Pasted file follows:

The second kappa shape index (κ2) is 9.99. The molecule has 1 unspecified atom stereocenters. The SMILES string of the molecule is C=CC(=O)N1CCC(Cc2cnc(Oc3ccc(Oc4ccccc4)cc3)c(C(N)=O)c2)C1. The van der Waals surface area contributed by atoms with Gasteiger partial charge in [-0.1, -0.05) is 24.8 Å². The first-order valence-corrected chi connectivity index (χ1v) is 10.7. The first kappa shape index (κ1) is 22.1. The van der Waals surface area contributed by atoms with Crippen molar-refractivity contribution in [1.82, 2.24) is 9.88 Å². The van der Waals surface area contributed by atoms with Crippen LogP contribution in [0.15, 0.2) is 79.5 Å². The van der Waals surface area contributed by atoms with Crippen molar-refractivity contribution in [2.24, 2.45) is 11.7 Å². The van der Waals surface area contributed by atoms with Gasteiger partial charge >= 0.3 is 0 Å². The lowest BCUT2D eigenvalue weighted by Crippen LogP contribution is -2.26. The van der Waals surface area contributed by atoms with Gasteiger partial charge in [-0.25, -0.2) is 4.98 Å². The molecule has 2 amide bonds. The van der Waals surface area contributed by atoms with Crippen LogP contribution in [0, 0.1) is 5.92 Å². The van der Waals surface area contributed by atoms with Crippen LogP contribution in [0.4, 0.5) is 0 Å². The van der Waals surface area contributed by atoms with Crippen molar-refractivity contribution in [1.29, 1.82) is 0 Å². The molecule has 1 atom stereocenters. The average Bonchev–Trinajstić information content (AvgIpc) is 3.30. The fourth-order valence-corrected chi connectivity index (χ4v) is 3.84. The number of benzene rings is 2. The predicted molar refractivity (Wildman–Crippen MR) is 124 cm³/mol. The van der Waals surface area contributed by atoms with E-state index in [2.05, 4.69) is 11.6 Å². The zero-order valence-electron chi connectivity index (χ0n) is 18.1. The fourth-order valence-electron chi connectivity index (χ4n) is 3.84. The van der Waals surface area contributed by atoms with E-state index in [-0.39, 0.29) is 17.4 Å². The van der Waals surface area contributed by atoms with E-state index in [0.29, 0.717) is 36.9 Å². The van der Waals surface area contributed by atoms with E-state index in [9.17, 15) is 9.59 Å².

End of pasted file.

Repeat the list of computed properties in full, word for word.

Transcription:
The second kappa shape index (κ2) is 9.99. The molecule has 1 unspecified atom stereocenters. The SMILES string of the molecule is C=CC(=O)N1CCC(Cc2cnc(Oc3ccc(Oc4ccccc4)cc3)c(C(N)=O)c2)C1. The van der Waals surface area contributed by atoms with Gasteiger partial charge in [-0.1, -0.05) is 24.8 Å². The first-order valence-corrected chi connectivity index (χ1v) is 10.7. The first kappa shape index (κ1) is 22.1. The van der Waals surface area contributed by atoms with Crippen molar-refractivity contribution in [1.82, 2.24) is 9.88 Å². The van der Waals surface area contributed by atoms with Crippen LogP contribution in [0.15, 0.2) is 79.5 Å². The van der Waals surface area contributed by atoms with Crippen molar-refractivity contribution in [2.24, 2.45) is 11.7 Å². The van der Waals surface area contributed by atoms with Gasteiger partial charge >= 0.3 is 0 Å². The lowest BCUT2D eigenvalue weighted by Crippen LogP contribution is -2.26. The van der Waals surface area contributed by atoms with Gasteiger partial charge in [-0.25, -0.2) is 4.98 Å². The molecule has 2 amide bonds. The van der Waals surface area contributed by atoms with Crippen LogP contribution in [0, 0.1) is 5.92 Å². The van der Waals surface area contributed by atoms with Crippen LogP contribution in [0.4, 0.5) is 0 Å². The van der Waals surface area contributed by atoms with Crippen molar-refractivity contribution in [1.29, 1.82) is 0 Å². The molecule has 1 atom stereocenters. The average Bonchev–Trinajstić information content (AvgIpc) is 3.30. The fourth-order valence-corrected chi connectivity index (χ4v) is 3.84. The number of benzene rings is 2. The predicted molar refractivity (Wildman–Crippen MR) is 124 cm³/mol. The van der Waals surface area contributed by atoms with E-state index in [2.05, 4.69) is 11.6 Å². The zero-order valence-electron chi connectivity index (χ0n) is 18.1. The fourth-order valence-electron chi connectivity index (χ4n) is 3.84. The van der Waals surface area contributed by atoms with E-state index in [-0.39, 0.29) is 17.4 Å². The van der Waals surface area contributed by atoms with E-state index in [0.29, 0.717) is 36.9 Å². The van der Waals surface area contributed by atoms with E-state index in [9.17, 15) is 9.59 Å².